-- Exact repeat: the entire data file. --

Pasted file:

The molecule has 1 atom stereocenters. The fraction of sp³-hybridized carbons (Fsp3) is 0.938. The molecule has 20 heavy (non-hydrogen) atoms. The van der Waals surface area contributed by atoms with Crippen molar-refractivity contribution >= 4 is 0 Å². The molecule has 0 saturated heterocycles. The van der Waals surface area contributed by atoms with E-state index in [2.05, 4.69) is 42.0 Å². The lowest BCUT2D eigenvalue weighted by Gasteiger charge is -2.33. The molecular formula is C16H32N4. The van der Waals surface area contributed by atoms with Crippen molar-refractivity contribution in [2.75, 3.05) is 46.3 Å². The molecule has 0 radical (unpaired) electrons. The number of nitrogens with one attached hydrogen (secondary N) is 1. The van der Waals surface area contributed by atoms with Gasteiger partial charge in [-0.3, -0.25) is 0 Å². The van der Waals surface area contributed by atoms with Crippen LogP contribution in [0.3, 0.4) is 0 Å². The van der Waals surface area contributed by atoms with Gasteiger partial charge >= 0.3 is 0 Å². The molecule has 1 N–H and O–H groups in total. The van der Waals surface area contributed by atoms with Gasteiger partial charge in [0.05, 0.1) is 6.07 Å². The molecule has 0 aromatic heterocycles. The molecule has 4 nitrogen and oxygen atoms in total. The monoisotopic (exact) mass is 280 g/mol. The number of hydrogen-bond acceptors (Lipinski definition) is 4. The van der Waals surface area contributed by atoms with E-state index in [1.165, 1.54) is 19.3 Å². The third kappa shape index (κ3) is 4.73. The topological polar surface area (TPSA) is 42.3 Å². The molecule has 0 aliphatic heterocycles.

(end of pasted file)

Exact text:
The molecule has 1 atom stereocenters. The fraction of sp³-hybridized carbons (Fsp3) is 0.938. The molecule has 20 heavy (non-hydrogen) atoms. The van der Waals surface area contributed by atoms with Crippen molar-refractivity contribution >= 4 is 0 Å². The molecule has 0 saturated heterocycles. The van der Waals surface area contributed by atoms with E-state index in [2.05, 4.69) is 42.0 Å². The lowest BCUT2D eigenvalue weighted by Gasteiger charge is -2.33. The molecular formula is C16H32N4. The van der Waals surface area contributed by atoms with Crippen molar-refractivity contribution in [2.75, 3.05) is 46.3 Å². The molecule has 0 radical (unpaired) electrons. The number of nitrogens with one attached hydrogen (secondary N) is 1. The van der Waals surface area contributed by atoms with Gasteiger partial charge in [-0.3, -0.25) is 0 Å². The van der Waals surface area contributed by atoms with Crippen LogP contribution in [0.3, 0.4) is 0 Å². The van der Waals surface area contributed by atoms with Gasteiger partial charge >= 0.3 is 0 Å². The molecule has 1 N–H and O–H groups in total. The van der Waals surface area contributed by atoms with Gasteiger partial charge in [0.05, 0.1) is 6.07 Å². The molecule has 0 aromatic heterocycles. The molecule has 4 nitrogen and oxygen atoms in total. The monoisotopic (exact) mass is 280 g/mol. The number of hydrogen-bond acceptors (Lipinski definition) is 4. The van der Waals surface area contributed by atoms with E-state index in [1.165, 1.54) is 19.3 Å². The third kappa shape index (κ3) is 4.73. The topological polar surface area (TPSA) is 42.3 Å². The molecule has 0 aliphatic heterocycles.